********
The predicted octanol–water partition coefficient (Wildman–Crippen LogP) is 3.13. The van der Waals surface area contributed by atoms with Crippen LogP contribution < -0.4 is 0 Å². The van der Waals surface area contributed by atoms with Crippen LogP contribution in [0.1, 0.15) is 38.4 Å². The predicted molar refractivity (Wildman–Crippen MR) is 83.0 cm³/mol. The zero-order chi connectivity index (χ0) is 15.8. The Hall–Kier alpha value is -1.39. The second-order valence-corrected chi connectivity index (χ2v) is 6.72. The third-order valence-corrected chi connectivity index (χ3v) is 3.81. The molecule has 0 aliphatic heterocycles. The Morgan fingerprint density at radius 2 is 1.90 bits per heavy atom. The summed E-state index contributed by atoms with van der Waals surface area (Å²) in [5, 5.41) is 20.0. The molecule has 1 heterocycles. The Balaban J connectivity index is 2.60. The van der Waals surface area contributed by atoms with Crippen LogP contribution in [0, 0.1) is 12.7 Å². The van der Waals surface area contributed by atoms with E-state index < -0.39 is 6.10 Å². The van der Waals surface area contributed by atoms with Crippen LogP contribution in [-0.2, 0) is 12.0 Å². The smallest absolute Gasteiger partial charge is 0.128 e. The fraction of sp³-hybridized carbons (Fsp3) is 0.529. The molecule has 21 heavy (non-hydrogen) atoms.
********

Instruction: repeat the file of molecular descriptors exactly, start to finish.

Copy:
The predicted octanol–water partition coefficient (Wildman–Crippen LogP) is 3.13. The van der Waals surface area contributed by atoms with Crippen LogP contribution < -0.4 is 0 Å². The van der Waals surface area contributed by atoms with Crippen LogP contribution in [0.1, 0.15) is 38.4 Å². The predicted molar refractivity (Wildman–Crippen MR) is 83.0 cm³/mol. The zero-order chi connectivity index (χ0) is 15.8. The Hall–Kier alpha value is -1.39. The second-order valence-corrected chi connectivity index (χ2v) is 6.72. The third-order valence-corrected chi connectivity index (χ3v) is 3.81. The molecule has 0 aliphatic heterocycles. The Morgan fingerprint density at radius 2 is 1.90 bits per heavy atom. The summed E-state index contributed by atoms with van der Waals surface area (Å²) in [5, 5.41) is 20.0. The molecule has 1 heterocycles. The Balaban J connectivity index is 2.60. The van der Waals surface area contributed by atoms with Crippen LogP contribution in [0, 0.1) is 12.7 Å². The van der Waals surface area contributed by atoms with E-state index < -0.39 is 6.10 Å². The van der Waals surface area contributed by atoms with Crippen LogP contribution in [-0.2, 0) is 12.0 Å². The smallest absolute Gasteiger partial charge is 0.128 e. The fraction of sp³-hybridized carbons (Fsp3) is 0.529. The molecule has 21 heavy (non-hydrogen) atoms.